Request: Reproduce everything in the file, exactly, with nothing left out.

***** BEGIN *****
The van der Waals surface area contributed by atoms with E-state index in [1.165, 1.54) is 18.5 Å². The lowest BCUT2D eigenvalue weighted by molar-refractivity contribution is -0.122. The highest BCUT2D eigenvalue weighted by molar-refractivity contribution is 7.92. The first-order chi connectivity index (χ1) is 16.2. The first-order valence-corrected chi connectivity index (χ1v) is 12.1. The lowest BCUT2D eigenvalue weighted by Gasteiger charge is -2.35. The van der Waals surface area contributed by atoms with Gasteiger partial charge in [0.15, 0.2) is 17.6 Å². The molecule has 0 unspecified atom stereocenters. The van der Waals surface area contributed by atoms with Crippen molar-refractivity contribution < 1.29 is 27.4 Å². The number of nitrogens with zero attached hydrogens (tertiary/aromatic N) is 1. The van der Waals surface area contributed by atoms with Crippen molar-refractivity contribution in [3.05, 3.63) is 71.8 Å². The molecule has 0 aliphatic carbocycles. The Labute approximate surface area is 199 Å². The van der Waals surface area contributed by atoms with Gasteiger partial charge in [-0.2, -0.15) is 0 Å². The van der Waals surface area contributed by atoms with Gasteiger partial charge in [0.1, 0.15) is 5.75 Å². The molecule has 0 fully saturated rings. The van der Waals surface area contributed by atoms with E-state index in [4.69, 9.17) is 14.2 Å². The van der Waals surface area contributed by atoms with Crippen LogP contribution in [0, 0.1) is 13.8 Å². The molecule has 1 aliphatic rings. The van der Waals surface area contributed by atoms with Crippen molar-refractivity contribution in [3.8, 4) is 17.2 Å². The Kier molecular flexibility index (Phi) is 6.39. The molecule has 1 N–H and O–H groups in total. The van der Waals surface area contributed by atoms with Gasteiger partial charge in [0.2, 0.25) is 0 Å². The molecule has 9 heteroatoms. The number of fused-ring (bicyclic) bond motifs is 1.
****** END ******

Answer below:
The van der Waals surface area contributed by atoms with E-state index in [1.165, 1.54) is 18.5 Å². The lowest BCUT2D eigenvalue weighted by molar-refractivity contribution is -0.122. The highest BCUT2D eigenvalue weighted by molar-refractivity contribution is 7.92. The first-order chi connectivity index (χ1) is 16.2. The first-order valence-corrected chi connectivity index (χ1v) is 12.1. The lowest BCUT2D eigenvalue weighted by Gasteiger charge is -2.35. The van der Waals surface area contributed by atoms with Gasteiger partial charge in [0.15, 0.2) is 17.6 Å². The molecule has 0 unspecified atom stereocenters. The van der Waals surface area contributed by atoms with Crippen molar-refractivity contribution < 1.29 is 27.4 Å². The number of nitrogens with zero attached hydrogens (tertiary/aromatic N) is 1. The van der Waals surface area contributed by atoms with Crippen molar-refractivity contribution in [3.05, 3.63) is 71.8 Å². The molecule has 0 aliphatic carbocycles. The Labute approximate surface area is 199 Å². The van der Waals surface area contributed by atoms with Gasteiger partial charge in [-0.2, -0.15) is 0 Å². The van der Waals surface area contributed by atoms with Gasteiger partial charge in [0.1, 0.15) is 5.75 Å². The molecule has 0 fully saturated rings. The van der Waals surface area contributed by atoms with E-state index in [4.69, 9.17) is 14.2 Å². The van der Waals surface area contributed by atoms with Crippen LogP contribution in [0, 0.1) is 13.8 Å². The molecule has 1 aliphatic rings. The van der Waals surface area contributed by atoms with Crippen molar-refractivity contribution in [3.8, 4) is 17.2 Å². The Kier molecular flexibility index (Phi) is 6.39. The molecule has 1 N–H and O–H groups in total. The van der Waals surface area contributed by atoms with Gasteiger partial charge in [0.2, 0.25) is 0 Å². The molecule has 9 heteroatoms. The number of fused-ring (bicyclic) bond motifs is 1.